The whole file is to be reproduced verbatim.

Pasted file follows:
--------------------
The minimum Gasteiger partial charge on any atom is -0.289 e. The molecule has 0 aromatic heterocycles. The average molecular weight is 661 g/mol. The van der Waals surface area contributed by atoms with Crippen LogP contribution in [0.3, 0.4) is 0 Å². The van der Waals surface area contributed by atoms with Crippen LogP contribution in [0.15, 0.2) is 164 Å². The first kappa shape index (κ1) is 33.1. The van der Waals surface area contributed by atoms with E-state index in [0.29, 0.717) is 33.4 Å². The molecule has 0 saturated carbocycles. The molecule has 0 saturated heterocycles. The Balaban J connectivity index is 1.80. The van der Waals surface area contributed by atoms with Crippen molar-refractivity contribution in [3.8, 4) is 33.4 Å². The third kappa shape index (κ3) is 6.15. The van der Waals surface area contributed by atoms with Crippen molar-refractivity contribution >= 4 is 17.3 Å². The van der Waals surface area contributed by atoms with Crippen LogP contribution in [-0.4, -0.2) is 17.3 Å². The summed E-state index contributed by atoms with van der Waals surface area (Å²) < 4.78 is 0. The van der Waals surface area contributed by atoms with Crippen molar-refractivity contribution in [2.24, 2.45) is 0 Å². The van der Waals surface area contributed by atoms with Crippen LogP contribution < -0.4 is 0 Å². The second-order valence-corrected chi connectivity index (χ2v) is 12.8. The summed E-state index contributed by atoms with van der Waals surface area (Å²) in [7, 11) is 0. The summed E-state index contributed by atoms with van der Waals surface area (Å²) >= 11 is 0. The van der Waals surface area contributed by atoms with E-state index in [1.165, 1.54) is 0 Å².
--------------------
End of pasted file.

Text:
The minimum Gasteiger partial charge on any atom is -0.289 e. The molecule has 0 aromatic heterocycles. The average molecular weight is 661 g/mol. The van der Waals surface area contributed by atoms with Crippen LogP contribution in [0.3, 0.4) is 0 Å². The van der Waals surface area contributed by atoms with Crippen LogP contribution in [0.15, 0.2) is 164 Å². The first kappa shape index (κ1) is 33.1. The van der Waals surface area contributed by atoms with E-state index in [0.29, 0.717) is 33.4 Å². The molecule has 0 saturated carbocycles. The molecule has 0 saturated heterocycles. The Balaban J connectivity index is 1.80. The van der Waals surface area contributed by atoms with Crippen molar-refractivity contribution in [3.8, 4) is 33.4 Å². The third kappa shape index (κ3) is 6.15. The van der Waals surface area contributed by atoms with Crippen molar-refractivity contribution >= 4 is 17.3 Å². The van der Waals surface area contributed by atoms with Crippen LogP contribution in [-0.4, -0.2) is 17.3 Å². The summed E-state index contributed by atoms with van der Waals surface area (Å²) < 4.78 is 0. The van der Waals surface area contributed by atoms with Crippen molar-refractivity contribution in [2.24, 2.45) is 0 Å². The van der Waals surface area contributed by atoms with Crippen LogP contribution < -0.4 is 0 Å². The second-order valence-corrected chi connectivity index (χ2v) is 12.8. The summed E-state index contributed by atoms with van der Waals surface area (Å²) in [7, 11) is 0. The summed E-state index contributed by atoms with van der Waals surface area (Å²) >= 11 is 0. The van der Waals surface area contributed by atoms with E-state index in [1.165, 1.54) is 0 Å².